Media must be wary of losing its voice

Looking at the blank screen that has replaced Voice TV’s programmes makes me feel like I’ve taken a time machine back to the day the military took power in 2014, when every channel was temporarily washed over with military logos.

Almost three years have passed but we do not seem to have made much progress. The state’s attempts to control the media — print, electronic or digital — are just as strong now as they were then.

But it’s Voice TV, a digital TV station belonging to the Shinawatra family, that has been hit the hardest with several suspension orders.

The latest punishment imposed on the channel by the National Broadcasting and Telecommunications Commission (NBTC) is linked to three programmes it claims presented “inappropriate content that could lead to social division”.

This included a scoop related to the extrajudicial killing earlier this month of an ethnic rights activist in Chiang Mai, who was alleged to have been part of a narcotics gang. The other two programmes covered the use of Section 44 in the interim charter in handling the Wat Phra Dhammakaya case, and the move to collect 16 billion baht in tax from ex-PM Thaksin Shinwatra over the sale of his Shin Corp shares.

The latest crackdown soon gave rise to a new nickname for the troubled station on social media: “Voice(less)”.

It should be noted that other media channels have been able to escape the regime’s draconian powers (so far) because they adhere to some form of self-censorship. What saddens me is that these special powers have been so readily accepted despite the regime stirring up hatred toward elected politicians.

As members of the media, we know our job can be challenging.

For example, last year a number of people were charged with violating the Referendum Act. This act was issued to curb criticism of the government as pro-democracy activists were planning to stage a campaign about the draft charter that was set to go up for a public vote on Aug 7.

I recall our team of journalists had no idea how far we could criticise the draft constitution without getting into trouble. Shortly after we met to discuss the matter, Taweesak Kerdpoka, a reporter from the online website Prachatai, was arrested on June 10 while travelling with three members of the New Democracy Movement to cover their activities in Ratchaburi.

Police discovered “Vote No” stickers and flyers in the vehicle. Mr Taweesak was charged with violating the Referendum Act despite the fact he was on a journalistic assignment.

“I’m not afraid. But I’m angry,” he wrote on Prachatai’s website. “I’m angry that every time government leaders claim to restore democracy to the country, in fact, they do completely the opposite.”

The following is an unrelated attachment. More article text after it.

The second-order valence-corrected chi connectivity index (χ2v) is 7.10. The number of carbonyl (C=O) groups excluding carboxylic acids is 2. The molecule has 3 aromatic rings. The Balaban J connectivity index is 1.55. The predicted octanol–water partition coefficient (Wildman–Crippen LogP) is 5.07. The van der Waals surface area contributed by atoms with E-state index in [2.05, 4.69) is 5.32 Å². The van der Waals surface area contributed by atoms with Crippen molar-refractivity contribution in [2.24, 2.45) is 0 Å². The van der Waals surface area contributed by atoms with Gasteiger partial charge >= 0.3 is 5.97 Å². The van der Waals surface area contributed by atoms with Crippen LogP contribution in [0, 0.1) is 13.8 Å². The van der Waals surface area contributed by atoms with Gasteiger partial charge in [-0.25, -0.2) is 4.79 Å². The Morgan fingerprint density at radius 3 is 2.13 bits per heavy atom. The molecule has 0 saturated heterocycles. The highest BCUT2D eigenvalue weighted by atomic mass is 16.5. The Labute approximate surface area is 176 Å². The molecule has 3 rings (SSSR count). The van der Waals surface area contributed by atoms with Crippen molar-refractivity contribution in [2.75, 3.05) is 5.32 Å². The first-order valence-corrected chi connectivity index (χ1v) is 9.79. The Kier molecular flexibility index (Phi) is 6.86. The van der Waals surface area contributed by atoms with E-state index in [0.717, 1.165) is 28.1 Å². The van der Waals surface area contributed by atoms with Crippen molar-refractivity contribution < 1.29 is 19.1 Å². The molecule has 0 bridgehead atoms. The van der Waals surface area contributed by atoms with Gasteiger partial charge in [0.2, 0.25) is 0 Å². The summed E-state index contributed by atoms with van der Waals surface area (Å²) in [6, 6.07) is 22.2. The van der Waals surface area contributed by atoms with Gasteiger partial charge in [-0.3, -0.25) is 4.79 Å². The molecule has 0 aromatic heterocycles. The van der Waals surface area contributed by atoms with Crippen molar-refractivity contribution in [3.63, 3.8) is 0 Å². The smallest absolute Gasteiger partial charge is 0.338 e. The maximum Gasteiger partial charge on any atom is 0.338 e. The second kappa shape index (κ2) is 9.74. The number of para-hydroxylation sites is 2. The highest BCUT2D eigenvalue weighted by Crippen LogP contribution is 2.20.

Later that year, Jatupat Boonpattararaksa, a member of the student activist group Dao Din, was thrown in jail after sharing on his Facebook page a BBC Thai article that served as a biography of the new monarch. He was charged with lese majeste and violating the Computer Crime Act.

Mr Jatupat and his Dao Din group first gained public recognition back in 2014 when they were arrested for flashing an anti-coup gesture in the face of Prime Minister Prayut Chan-o-cha, who was giving a speech in Khon Kaen at the time.

After their release, the activists never stopped campaigning and got into trouble with the state several times.

On June 25, 2015, Thai PBS broadcast a profile of Dao Din and its editors were summoned by the NBTC out of fear the programme could cause more conflict and violate the code of the National Council for Peace and Order.

As I go further back in time the images pile up: Blank TV screens, curfews, the summoning of media editors.

Then on May 20, 2014, the army invoked martial law and temporarily suspended media outlets so that “people can get accurate information [about matters] that may affect peace and order in the country”.

This was about six months after the People’s Democratic Reform Committee staged a shut-down campaign against the Pheu Thai government, and two days before army chief Gen Prayut Chan-o-cha staged a coup.

Some people were relieved as this put an end to all the street protests. But little were they aware that it was the start of the new era of curbed freedom of expression.

As I look at that blank screen today, I feel overwhelmed by a feeling of not one but multiple Big Brothers watching over us. Moreover, I fear worse is yet to come as the regime is pushing for a new bill to more strongly regulate the media. As such, this is one fight we must see through to the end.

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